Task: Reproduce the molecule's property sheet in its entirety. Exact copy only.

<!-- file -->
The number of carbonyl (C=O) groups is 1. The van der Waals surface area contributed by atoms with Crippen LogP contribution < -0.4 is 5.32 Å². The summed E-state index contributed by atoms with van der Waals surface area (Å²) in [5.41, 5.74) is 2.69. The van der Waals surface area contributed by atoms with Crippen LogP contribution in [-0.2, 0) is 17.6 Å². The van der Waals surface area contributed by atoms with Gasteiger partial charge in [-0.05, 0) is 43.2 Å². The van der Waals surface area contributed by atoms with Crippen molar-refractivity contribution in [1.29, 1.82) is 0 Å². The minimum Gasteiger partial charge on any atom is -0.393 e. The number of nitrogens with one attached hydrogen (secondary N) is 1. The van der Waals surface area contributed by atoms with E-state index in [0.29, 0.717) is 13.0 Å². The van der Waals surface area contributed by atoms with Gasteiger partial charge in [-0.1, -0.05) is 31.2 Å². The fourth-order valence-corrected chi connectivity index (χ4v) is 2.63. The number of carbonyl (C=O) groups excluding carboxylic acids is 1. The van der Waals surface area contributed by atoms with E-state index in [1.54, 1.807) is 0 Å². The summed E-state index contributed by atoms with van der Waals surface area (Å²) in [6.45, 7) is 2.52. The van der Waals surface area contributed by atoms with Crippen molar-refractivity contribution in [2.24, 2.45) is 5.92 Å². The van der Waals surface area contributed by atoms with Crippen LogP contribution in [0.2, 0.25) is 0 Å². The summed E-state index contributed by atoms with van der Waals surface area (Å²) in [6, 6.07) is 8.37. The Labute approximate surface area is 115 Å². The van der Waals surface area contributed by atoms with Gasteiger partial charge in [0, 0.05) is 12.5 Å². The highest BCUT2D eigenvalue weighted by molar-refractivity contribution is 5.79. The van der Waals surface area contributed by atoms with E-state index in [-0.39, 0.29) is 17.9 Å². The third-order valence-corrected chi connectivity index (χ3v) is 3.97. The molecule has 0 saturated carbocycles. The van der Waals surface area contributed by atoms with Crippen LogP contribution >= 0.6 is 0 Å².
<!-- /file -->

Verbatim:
The number of carbonyl (C=O) groups is 1. The van der Waals surface area contributed by atoms with Crippen LogP contribution < -0.4 is 5.32 Å². The summed E-state index contributed by atoms with van der Waals surface area (Å²) in [5.41, 5.74) is 2.69. The van der Waals surface area contributed by atoms with Crippen LogP contribution in [-0.2, 0) is 17.6 Å². The van der Waals surface area contributed by atoms with Gasteiger partial charge in [-0.05, 0) is 43.2 Å². The van der Waals surface area contributed by atoms with Crippen molar-refractivity contribution in [1.29, 1.82) is 0 Å². The minimum Gasteiger partial charge on any atom is -0.393 e. The number of nitrogens with one attached hydrogen (secondary N) is 1. The van der Waals surface area contributed by atoms with E-state index in [0.29, 0.717) is 13.0 Å². The van der Waals surface area contributed by atoms with Gasteiger partial charge in [-0.1, -0.05) is 31.2 Å². The fourth-order valence-corrected chi connectivity index (χ4v) is 2.63. The number of carbonyl (C=O) groups excluding carboxylic acids is 1. The van der Waals surface area contributed by atoms with E-state index in [1.54, 1.807) is 0 Å². The summed E-state index contributed by atoms with van der Waals surface area (Å²) in [6.45, 7) is 2.52. The van der Waals surface area contributed by atoms with Crippen molar-refractivity contribution in [2.24, 2.45) is 5.92 Å². The van der Waals surface area contributed by atoms with Crippen LogP contribution in [0.2, 0.25) is 0 Å². The summed E-state index contributed by atoms with van der Waals surface area (Å²) in [6, 6.07) is 8.37. The Labute approximate surface area is 115 Å². The van der Waals surface area contributed by atoms with Gasteiger partial charge in [0, 0.05) is 12.5 Å². The highest BCUT2D eigenvalue weighted by molar-refractivity contribution is 5.79. The van der Waals surface area contributed by atoms with E-state index in [-0.39, 0.29) is 17.9 Å². The third-order valence-corrected chi connectivity index (χ3v) is 3.97. The molecule has 0 saturated carbocycles. The van der Waals surface area contributed by atoms with Crippen LogP contribution >= 0.6 is 0 Å².